Are they real?
Of course! All of our butterflies, moths, beetles, and bugs are preserved using the same techniques museums use to prepare their specimens for display. Insects have exoskeletons that can be maintained indefinitely, just like our own skeletons. The wings are also part of their exoskeleton, are made of chitin, and have scales that reflect light and give us the colors we see when we look at them.
Click Here to view informative videos on insect collections and preservation.
Are they fragile?
Yes and no. Our framed specimens are extremely hardy. The white cotton layer inside the frame pushes the butterfly’s wings against the glass to hold the specimen in place. Even if the frame is dropped or shaken the butterfly will stay put and remain intact (comes in handy during the shipping process). Unmounted and pinned specimens should be handled very carefully by the body or pin since there is nothing protecting them from the elements. A butterfly’s wings are like tissue paper, very thin, and easily ripped. Make sure there is no wind or air current when handling the specimen outside the frame.
Where did you get them?
They are raised in butterfly aviaries all over the world. To keep the operations running females are brought in from the wild to lay their eggs inside a large enclosed habitat. This way she and all of her babies are protected from disease, parasites, and predators. One female butterfly can lay thousands of eggs. In the wild only a handful will survive into adulthood because of all of these obstacles. In captivity virtually 100% will survive. Once the butterflies reach adulthood many are released back into the wild to help increase the indigenous populations. The rest are kept in the butterfly house for the rest of their lives, which is only a week or so in most cases, after they hatch from their chrysalis. Museums, universities, and businesses like ours will purchase the deceased specimens to preserve and keep in a collection for the public, to study things like DNA/evolution of a species/mutations/disease, or to make artwork. The money we supply to the butterfly houses helps keep their operation running, which in turn saves the native species of insects and plants from becoming endangered or extinct. This financial incentive motivates governments in third world countries to maintain their natural flora and fauna.
CLICK HERE for more information about butterfly aviaries.
What about the other animals?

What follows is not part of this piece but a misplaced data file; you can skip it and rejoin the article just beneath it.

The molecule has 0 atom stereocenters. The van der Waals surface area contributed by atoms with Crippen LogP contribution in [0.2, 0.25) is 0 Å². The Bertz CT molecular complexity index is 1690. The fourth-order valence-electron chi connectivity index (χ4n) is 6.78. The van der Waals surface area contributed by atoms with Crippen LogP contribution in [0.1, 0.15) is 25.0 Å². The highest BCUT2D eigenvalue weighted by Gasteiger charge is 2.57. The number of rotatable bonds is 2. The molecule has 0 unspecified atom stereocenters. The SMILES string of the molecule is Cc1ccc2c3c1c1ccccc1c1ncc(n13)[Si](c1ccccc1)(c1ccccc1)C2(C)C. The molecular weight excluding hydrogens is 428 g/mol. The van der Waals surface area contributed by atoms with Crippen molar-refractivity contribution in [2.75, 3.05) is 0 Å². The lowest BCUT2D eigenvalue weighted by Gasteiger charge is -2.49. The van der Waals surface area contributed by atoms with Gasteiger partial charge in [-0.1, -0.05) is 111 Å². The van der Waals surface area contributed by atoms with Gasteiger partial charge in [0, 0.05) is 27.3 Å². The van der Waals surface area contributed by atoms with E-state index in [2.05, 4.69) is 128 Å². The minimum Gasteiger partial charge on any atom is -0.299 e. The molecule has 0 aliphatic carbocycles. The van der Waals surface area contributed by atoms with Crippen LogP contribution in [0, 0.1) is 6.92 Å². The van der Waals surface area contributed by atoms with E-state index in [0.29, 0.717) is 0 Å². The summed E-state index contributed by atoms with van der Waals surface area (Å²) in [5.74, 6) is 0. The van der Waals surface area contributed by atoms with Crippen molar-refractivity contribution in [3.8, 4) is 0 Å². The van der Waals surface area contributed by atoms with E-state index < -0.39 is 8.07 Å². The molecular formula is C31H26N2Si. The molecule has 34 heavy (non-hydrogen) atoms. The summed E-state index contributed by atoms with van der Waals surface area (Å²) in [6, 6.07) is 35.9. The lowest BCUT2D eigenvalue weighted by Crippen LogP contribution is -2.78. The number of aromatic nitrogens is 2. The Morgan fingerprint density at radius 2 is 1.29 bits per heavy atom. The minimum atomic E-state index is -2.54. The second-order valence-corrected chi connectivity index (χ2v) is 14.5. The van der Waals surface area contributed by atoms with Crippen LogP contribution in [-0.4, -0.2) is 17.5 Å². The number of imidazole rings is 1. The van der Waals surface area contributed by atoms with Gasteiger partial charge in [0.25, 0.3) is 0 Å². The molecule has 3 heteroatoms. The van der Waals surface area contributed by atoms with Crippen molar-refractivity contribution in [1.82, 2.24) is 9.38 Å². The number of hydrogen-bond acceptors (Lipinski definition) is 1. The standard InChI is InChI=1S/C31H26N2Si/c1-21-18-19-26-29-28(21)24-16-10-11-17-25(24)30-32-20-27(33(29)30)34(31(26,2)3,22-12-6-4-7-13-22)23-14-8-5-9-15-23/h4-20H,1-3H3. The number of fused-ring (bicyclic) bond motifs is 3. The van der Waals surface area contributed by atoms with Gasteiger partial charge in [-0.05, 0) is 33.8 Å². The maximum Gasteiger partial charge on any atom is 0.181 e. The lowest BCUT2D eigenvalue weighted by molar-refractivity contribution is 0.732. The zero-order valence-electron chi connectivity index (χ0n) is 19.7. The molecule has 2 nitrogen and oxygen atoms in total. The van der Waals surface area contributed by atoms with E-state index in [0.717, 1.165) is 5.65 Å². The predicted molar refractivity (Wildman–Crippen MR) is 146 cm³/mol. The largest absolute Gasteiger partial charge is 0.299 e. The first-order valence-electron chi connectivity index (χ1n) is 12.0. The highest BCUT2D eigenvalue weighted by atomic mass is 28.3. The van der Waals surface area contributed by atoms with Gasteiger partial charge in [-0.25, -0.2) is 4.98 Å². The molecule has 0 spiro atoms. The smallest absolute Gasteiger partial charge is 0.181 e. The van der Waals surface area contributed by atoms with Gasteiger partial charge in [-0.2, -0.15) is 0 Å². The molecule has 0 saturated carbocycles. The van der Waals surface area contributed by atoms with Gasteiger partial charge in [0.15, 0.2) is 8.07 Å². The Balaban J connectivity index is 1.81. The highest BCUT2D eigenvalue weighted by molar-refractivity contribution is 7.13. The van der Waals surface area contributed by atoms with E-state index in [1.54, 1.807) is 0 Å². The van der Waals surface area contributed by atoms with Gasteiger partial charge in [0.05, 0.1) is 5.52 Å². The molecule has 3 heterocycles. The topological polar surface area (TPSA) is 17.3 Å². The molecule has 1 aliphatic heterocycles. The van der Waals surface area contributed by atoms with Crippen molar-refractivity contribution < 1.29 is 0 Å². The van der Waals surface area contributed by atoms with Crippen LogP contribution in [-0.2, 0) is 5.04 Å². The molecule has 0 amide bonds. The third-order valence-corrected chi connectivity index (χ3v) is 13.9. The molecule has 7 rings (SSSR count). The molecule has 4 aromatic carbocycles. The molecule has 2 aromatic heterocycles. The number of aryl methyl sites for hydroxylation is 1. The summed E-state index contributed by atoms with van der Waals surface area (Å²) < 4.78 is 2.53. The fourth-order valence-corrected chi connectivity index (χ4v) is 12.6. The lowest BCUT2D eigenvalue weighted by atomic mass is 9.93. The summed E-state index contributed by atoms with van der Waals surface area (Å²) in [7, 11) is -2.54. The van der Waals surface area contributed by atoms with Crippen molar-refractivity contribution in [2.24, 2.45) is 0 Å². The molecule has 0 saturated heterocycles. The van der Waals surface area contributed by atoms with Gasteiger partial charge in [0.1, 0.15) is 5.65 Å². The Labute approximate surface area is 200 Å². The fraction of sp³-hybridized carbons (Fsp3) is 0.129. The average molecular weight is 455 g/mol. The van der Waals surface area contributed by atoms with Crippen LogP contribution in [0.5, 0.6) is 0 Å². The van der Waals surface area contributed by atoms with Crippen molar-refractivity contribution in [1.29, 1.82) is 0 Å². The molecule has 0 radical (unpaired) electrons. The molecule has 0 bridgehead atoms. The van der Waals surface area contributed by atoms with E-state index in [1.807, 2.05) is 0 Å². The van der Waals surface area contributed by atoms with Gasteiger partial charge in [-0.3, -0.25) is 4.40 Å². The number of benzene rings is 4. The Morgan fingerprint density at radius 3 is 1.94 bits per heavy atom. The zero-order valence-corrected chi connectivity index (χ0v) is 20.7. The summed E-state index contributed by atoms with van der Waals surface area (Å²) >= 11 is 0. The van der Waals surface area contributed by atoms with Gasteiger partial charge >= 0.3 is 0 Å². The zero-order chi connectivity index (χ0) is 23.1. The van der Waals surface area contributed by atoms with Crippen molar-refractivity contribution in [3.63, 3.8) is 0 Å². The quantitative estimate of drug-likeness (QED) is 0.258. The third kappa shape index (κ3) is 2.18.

We also work with local pet stores, breeders, universities, and museums to acquire other critters like frogs, snakes, seahorses, and octopi. All of the animals we receive from them have died in transit from one place to another or from natural causes like disease, genetic abnormalities, etc.
How do I spread the wings on the unmounted butterflies without breaking them?
What is the difference between the unmounted, mounted, and framed options?
Unmounted butterfly/moth: specimen will come with the wings closed, packaged in a paper envelope, no frame.
Mounted butterfly/moth: specimen will come with the wings spread, pinned in a box with styrofoam, no frame.
Pinned beetle/bug: specimen will come pinned into a box with styrofoam, no frame.
Packaged beetle/bug: specimen will come packaged, unmounted with the wings closed and legs tucked under the body, no frame.
Framed: specimen will come in a frame with a glass front and hanger for the back so it can be displayed on your wall.
Do I need to do anything to maintain my specimens?
The specimens are permanently preserved and will last a lifetime with proper care. They should be kept under glass and must be away from direct sunlight or excess humidity. Click HERE for more information on how to maintain your collection. Click HERE for more information on natural history specimen collection pest management, prevention and control.
What liquid do you use for the wet specimens?
We use 70% isopropyl alcohol
What are the sizes of the frames in inches?
R-mini: 9cm x 6cm = 3.25in x 2.5in
R-1: 11cm x 8cm = 4.25in x 3.25in
R-2: 14cm x 8cm = 5.5in x 4.5in
R-3: 16cm x 14cm = 6in x 5in
R-4: 21cm x 16xm = 8in x 6in
RXL: 30cm x 21cm = 12in x 8in
Why are some of the butterflies missing their abdomens?
Some species of Saturn moths and almost all species of Morpho butterflies have their abdomens purposely removed. If left intact, oils in the abdomen will stain the wings over time.
Can I take the specimen out of the frame?
Yes, there are two nails holding the “lid” to the frame in place. Take out the nails, lift off the lid, and handle the specimen very carefully by the top inside edge of the forewings closest to the body.
Can I hang the frames up on my wall?
Yes, all of our framed specimens come with hangers for the back so you can display them on your wall.